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Understanding the InnerSource Checklist

Book Description

Although many large corporations are reluctant to release the software they use in-house publicly as open source, those companies can still use principles and processes of open source for developing their in-house software—a practice popularly known as InnerSource. But adopting open source practices without understanding the cultural context behind them often fails. That’s where this report comes in.

Author Silona Bonewald explains how the InnerSource initiative, introduced by PayPal, can help your company develop software internally by applying lessons from the open source movement. A checklist guides you through various steps needed to produce open source software, whether it’s companywide or just for one team.

Alongside the how, Bonewald—Director of InnerSource Commons—also explains the why behind open source. You’ll learn ways to improve collaboration, create cleaner code, reduce bottlenecks, and facilitate integrations among teams.

This report examines:

  • Ways to adapt InnerSource to your business environment without diluting open source fundamentals
  • The crucial role of the Trusted Committer in the InnerSource process
  • How to extracting tribal knowledge from silos through passive documentation
  • Why contributing agreements formalize the responsibilities of developers who originate code
  • How to move from internal silos to internal transparency

Table of Contents

  1. Foreword
  2. 1. Why InnerSource?
    1. Our Audience
    2. What Does Open Source Have That I Don’t Have?
    3. Open Source Today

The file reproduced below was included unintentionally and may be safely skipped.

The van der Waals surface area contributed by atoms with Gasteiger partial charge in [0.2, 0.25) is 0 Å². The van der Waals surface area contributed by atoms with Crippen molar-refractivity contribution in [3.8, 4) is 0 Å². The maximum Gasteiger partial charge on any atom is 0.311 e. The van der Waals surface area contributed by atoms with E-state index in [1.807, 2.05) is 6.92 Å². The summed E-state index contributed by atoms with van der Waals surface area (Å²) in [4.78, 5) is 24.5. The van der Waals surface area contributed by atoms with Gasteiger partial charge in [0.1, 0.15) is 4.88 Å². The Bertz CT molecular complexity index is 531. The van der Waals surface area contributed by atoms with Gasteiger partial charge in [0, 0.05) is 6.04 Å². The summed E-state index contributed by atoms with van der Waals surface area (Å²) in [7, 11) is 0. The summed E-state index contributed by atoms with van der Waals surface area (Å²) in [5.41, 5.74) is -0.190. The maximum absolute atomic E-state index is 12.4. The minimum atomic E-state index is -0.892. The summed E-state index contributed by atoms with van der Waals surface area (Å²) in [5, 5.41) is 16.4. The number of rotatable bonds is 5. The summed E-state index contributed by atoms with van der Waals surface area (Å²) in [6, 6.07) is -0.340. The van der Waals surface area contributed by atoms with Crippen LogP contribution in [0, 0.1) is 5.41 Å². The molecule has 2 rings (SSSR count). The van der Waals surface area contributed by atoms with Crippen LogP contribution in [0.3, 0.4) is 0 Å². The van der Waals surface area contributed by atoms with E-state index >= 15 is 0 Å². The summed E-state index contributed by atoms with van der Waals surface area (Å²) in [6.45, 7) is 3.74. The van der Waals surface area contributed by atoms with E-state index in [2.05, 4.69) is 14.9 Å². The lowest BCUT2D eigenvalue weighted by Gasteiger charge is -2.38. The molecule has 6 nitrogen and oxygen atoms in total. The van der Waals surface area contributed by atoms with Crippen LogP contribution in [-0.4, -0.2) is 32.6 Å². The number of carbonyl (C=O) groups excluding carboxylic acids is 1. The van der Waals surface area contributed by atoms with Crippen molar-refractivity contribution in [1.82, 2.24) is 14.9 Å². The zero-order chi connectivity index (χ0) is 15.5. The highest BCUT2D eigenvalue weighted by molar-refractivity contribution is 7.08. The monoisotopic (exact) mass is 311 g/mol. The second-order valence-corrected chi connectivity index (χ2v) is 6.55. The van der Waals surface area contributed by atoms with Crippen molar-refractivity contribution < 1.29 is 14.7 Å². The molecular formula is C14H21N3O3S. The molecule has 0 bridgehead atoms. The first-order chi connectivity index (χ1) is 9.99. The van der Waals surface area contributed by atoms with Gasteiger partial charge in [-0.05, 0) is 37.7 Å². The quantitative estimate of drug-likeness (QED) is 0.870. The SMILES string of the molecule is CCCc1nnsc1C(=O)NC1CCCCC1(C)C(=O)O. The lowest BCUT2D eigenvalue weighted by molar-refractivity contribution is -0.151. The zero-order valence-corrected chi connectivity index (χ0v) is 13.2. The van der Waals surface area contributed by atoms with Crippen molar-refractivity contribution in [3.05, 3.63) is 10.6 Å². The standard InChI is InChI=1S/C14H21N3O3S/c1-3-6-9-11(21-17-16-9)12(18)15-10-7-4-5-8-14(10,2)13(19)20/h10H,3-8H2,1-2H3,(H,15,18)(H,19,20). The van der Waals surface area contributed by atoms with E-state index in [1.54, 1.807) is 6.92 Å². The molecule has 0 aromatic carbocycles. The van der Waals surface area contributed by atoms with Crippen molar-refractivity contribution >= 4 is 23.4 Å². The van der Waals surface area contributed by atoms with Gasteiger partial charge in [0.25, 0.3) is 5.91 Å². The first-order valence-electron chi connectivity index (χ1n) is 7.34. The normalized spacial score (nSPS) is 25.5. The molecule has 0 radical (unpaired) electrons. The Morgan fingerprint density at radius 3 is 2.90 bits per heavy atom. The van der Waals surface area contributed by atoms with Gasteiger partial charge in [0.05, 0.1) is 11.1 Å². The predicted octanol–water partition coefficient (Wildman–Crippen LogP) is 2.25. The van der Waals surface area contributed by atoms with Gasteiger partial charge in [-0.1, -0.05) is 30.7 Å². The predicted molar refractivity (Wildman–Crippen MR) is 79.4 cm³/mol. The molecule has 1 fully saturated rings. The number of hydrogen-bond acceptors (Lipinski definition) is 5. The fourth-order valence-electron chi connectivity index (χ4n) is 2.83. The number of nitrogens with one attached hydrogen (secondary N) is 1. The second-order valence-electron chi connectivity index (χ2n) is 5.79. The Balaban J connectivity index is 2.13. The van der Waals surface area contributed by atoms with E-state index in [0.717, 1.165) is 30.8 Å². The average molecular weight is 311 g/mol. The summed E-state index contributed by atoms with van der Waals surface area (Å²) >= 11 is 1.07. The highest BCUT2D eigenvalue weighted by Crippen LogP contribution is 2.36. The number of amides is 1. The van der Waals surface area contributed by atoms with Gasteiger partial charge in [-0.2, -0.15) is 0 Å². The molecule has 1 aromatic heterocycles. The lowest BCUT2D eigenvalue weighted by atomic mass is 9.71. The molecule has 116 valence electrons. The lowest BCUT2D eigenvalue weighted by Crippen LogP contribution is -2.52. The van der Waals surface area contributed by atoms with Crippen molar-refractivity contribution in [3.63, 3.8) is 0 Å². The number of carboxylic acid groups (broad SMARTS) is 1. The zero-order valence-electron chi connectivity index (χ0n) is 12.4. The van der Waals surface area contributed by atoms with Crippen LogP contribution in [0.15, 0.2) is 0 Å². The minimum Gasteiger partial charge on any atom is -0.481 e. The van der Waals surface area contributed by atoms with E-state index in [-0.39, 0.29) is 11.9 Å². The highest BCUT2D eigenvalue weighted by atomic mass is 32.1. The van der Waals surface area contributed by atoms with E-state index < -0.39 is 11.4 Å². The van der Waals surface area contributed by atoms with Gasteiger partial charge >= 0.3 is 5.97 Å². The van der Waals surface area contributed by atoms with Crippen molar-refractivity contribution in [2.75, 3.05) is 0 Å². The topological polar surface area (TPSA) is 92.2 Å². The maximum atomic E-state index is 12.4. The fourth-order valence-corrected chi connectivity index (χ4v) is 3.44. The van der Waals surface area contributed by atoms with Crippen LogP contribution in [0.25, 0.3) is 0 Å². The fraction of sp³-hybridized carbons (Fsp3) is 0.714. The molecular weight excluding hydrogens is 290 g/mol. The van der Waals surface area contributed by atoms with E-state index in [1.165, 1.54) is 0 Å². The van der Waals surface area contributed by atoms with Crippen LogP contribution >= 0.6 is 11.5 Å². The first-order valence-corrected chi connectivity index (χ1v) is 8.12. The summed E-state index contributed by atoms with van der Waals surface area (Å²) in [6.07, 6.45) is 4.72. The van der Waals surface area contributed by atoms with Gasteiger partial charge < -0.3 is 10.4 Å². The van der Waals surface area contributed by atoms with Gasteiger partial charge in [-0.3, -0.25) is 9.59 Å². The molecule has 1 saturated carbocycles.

4. Open Source’s Future in the Commercial World: InnerSource
    5. A Brief History of InnerSource
    6. What Lies Behind Open Source Practices
  3. 2. What InnerSource Is and Isn’t
    1. We Have GitHub Enterprise, So We Must Be InnerSource!
      1. InnerSource Is About Culture and Processes, Not Just Tools
      2. A Parable: GitHub Without InnerSource
      3. Breaking Down the Big Cheese Problem
      4. More Communication Pitfalls
  4. 3. The Most Important Role, and the First Step: Trusted Committer
    1. Defining the Role
    2. Refining the Role
    3. Immediate Benefits
    4. Rewarding TCs
  5. 4. Passive Documentation and the Need for Findability
    1. Creating Passive Documentation
    2. “Did You Read the FINE Manual?”
    3. Findability
  6. 5. Creating Good House Rules for Guests: Writing Contributing Agreements
    1. What Is a Contributing Agreement?
    2. Mi Casa Es Su Casa
    3. Win/Win
    4. One Size Fits All?
  7. 6. Working Within the Enterprise: Understanding Planning
    1. Keep It Small and Simple, and Engage Your Staff
    2. Planning and Product Specialists
    3. Inclusion and Transparency
    4. Planners Can Have an Impact on Processes
    5. Results
    6. Crossing the Gap from Planning to Developers
  8. 7. From Internal Silos to Internal Transparency
    1. Where Did Silos Come From?
    2. What’s Wrong with Silos?
    3. Transparency for Community Sourcing
    4. Transparency Boosts Decision-Making
    5. How Do We Break Down Silo Walls?
    6. Findable Documentation Is Part of Transparency
    7. Where Do We Still Need to Improve Transparency?
    8. What Are the Limits or Pitfalls in Enterprise Transparency?
  9. 8. Looking Forward
    1. Creating an Industry Standard
  10. 9. Appendix
    1. The Actual Checklist